Under the shadow of liberty’s torch, generations of weary travelers have sailed into New York harbor believing that of all the places on Earth, this was the land where people could come and find the chance to make their world anew.

That no matter how great the hardship, no matter how daunting the challenge, the promise of our democracy makes it possible to overcome the greatest odds so that we -- individually and as a society -- may arrive at a greater good.

And so it was for those first immigrants who came with little and worked long days to give their children a better life.

For the bold governor, Dewitt Clinton, who ignored the warnings of the skeptics and cynics and built an Erie Canal that so many had said was wasteful, impractical, and impossible.

For the reformers of Teddy Roosevelt’s day who dared to take on the political machine and inbred corruption in order to give government back to the people.

For the suffragists and union members and civil rights heroes who organized and marched on our streets to win their chance at the American dream.

For the inventors, artists and entrepreneurs who have turned our state into a beacon of hope, ideas, and opportunity.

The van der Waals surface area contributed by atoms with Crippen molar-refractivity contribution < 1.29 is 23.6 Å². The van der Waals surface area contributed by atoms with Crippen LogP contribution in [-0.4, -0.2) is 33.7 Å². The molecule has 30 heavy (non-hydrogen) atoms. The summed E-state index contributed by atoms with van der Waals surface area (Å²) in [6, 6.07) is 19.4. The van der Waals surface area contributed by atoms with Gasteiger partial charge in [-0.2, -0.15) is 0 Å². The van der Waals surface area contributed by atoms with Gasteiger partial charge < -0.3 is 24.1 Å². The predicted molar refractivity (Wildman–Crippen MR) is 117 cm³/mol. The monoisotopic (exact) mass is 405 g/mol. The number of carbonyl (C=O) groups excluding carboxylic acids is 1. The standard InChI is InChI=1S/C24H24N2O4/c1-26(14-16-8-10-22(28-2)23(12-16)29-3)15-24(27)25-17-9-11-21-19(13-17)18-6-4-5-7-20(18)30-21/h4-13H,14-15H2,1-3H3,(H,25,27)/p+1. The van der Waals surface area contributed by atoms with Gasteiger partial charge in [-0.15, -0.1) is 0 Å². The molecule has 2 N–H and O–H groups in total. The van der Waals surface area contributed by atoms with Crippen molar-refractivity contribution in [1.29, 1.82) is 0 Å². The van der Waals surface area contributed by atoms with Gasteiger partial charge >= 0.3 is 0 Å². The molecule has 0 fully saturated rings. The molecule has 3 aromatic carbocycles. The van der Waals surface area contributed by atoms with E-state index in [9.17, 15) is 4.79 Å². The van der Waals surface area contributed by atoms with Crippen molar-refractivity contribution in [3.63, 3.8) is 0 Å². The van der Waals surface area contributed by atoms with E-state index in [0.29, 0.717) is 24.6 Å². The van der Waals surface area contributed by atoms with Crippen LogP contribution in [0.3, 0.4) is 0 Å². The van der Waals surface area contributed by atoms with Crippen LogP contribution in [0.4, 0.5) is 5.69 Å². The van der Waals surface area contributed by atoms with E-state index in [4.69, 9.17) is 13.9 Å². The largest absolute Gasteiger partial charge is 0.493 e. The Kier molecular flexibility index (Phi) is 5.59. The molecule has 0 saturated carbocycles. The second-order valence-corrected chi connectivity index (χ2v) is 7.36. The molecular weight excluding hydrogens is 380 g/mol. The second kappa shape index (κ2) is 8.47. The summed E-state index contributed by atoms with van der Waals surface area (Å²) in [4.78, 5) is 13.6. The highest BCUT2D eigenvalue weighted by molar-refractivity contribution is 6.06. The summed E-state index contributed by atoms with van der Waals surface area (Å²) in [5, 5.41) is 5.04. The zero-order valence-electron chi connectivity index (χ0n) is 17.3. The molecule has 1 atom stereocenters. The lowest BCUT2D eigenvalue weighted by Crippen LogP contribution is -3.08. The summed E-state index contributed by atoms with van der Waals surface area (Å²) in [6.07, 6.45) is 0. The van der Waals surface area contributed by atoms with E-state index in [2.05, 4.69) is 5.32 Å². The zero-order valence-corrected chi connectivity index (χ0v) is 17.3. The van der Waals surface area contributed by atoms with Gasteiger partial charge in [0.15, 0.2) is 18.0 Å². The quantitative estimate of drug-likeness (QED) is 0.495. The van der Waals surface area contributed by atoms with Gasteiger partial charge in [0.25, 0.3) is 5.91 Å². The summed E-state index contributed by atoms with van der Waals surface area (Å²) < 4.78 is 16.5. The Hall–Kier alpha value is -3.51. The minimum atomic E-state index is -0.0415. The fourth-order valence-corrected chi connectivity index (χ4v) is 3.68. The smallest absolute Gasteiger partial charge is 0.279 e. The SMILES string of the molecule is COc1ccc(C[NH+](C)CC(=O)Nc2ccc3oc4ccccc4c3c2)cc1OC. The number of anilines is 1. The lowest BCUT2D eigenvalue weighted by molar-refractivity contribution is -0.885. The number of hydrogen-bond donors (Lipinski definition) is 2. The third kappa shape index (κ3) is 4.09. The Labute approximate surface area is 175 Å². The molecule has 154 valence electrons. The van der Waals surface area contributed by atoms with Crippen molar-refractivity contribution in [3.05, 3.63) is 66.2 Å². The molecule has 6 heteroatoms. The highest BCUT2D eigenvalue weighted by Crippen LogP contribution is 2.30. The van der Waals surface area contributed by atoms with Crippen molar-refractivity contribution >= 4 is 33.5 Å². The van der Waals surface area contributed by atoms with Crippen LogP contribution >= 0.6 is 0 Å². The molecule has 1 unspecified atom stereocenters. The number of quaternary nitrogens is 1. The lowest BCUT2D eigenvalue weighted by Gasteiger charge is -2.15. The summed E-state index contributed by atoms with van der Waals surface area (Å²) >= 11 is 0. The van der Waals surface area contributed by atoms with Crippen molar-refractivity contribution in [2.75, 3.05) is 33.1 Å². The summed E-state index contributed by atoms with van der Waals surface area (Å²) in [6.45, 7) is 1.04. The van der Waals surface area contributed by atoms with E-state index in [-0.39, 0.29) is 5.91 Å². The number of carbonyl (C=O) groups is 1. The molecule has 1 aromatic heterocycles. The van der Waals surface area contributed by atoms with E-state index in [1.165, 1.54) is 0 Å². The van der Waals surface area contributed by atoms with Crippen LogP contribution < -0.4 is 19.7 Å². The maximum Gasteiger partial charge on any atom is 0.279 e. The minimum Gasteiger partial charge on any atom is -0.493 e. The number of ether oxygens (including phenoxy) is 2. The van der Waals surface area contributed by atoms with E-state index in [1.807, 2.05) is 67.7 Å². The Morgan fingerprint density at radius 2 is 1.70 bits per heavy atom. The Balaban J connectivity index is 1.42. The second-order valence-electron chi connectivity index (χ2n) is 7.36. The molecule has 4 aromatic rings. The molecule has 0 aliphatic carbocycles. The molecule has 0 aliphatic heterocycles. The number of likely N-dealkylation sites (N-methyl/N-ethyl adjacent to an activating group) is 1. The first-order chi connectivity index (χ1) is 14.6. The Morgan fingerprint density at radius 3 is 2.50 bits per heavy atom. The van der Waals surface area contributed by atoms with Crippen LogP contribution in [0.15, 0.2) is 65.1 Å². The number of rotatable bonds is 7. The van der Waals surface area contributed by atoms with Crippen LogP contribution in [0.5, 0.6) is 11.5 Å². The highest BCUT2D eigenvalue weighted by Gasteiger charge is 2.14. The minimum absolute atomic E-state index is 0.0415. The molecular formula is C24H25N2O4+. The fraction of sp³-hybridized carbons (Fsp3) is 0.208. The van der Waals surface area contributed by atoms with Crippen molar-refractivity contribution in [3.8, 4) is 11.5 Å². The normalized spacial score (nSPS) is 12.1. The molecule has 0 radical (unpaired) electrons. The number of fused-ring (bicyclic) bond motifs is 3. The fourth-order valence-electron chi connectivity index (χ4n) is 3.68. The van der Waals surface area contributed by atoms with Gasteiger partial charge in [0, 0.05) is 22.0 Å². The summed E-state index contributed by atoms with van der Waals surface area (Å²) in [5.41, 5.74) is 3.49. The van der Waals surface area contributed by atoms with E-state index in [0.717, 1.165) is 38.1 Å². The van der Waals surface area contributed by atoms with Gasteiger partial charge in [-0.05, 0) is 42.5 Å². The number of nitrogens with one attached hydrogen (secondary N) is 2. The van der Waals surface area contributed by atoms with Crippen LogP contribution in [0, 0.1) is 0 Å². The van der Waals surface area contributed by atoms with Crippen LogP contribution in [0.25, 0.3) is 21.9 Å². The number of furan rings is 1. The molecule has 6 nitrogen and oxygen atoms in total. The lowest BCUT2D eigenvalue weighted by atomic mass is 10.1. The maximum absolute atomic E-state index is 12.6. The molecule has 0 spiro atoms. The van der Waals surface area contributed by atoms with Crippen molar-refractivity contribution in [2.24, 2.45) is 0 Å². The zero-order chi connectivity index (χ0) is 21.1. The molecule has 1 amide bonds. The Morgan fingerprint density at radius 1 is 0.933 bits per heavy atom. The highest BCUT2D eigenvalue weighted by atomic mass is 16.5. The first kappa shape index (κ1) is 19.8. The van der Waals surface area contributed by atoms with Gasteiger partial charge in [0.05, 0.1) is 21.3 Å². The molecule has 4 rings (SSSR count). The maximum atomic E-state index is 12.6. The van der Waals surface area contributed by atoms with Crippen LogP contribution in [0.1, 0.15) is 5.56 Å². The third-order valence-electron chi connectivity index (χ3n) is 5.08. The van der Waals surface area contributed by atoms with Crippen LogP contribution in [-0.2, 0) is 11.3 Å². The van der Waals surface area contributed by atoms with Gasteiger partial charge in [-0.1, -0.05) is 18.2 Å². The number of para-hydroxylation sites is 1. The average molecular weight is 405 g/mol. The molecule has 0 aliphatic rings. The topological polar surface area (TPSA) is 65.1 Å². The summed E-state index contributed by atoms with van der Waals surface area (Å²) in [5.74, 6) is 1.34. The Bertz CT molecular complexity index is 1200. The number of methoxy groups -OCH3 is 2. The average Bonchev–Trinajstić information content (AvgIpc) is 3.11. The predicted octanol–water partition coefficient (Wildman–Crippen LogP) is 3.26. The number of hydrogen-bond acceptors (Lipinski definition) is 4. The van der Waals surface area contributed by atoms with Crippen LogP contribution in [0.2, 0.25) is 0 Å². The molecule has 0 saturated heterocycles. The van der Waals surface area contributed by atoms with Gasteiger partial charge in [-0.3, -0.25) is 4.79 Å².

A More Vibrant Future

And so it must be for us. Like all who have come before, we have arrived at this moment on this day because we have demanded a different and more vibrant future for our children.

Because we know that New York is the state where the depth of our talent and the breadth of our skills and the reach of our culture have forever changed America and the entire world – and because we know we can do it once more.

This election was not about electing one person as governor. Rather it was about what we the people collectively elected for the future of our state.

We chose pragmatism and ethics over partisan politics and disfunction, and we demanded an end to gridlock.

So I pledge to toil each and every day so as not to disappoint the hard working people of this state who have placed their trust in this future -- a future which rekindles hope and restores growth.

Today we stand in the midst of a global revolution that has transformed the way we live and the way we work. Creativity and prosperity travel wherever the brightest minds and most innovative economies can be found.

Over the last decade, we have seen what can happen when our government stands still in the face of great challenge and inevitable change.

We’ve seen it in the burdensome property taxes and the health care we can’t afford; in the jobs that have disappeared from our upstate cities and the schools that keep failing our children; in a government that works for those who hold office -- not those who put them there.

Like Rip Van Winkle, the legendary character created by the New York author Washington Irving, New York has slept through much of the past decade while the rest of the world has passed us by.

Today is the day when all of that changes – when we stop standing still and start moving forward once more.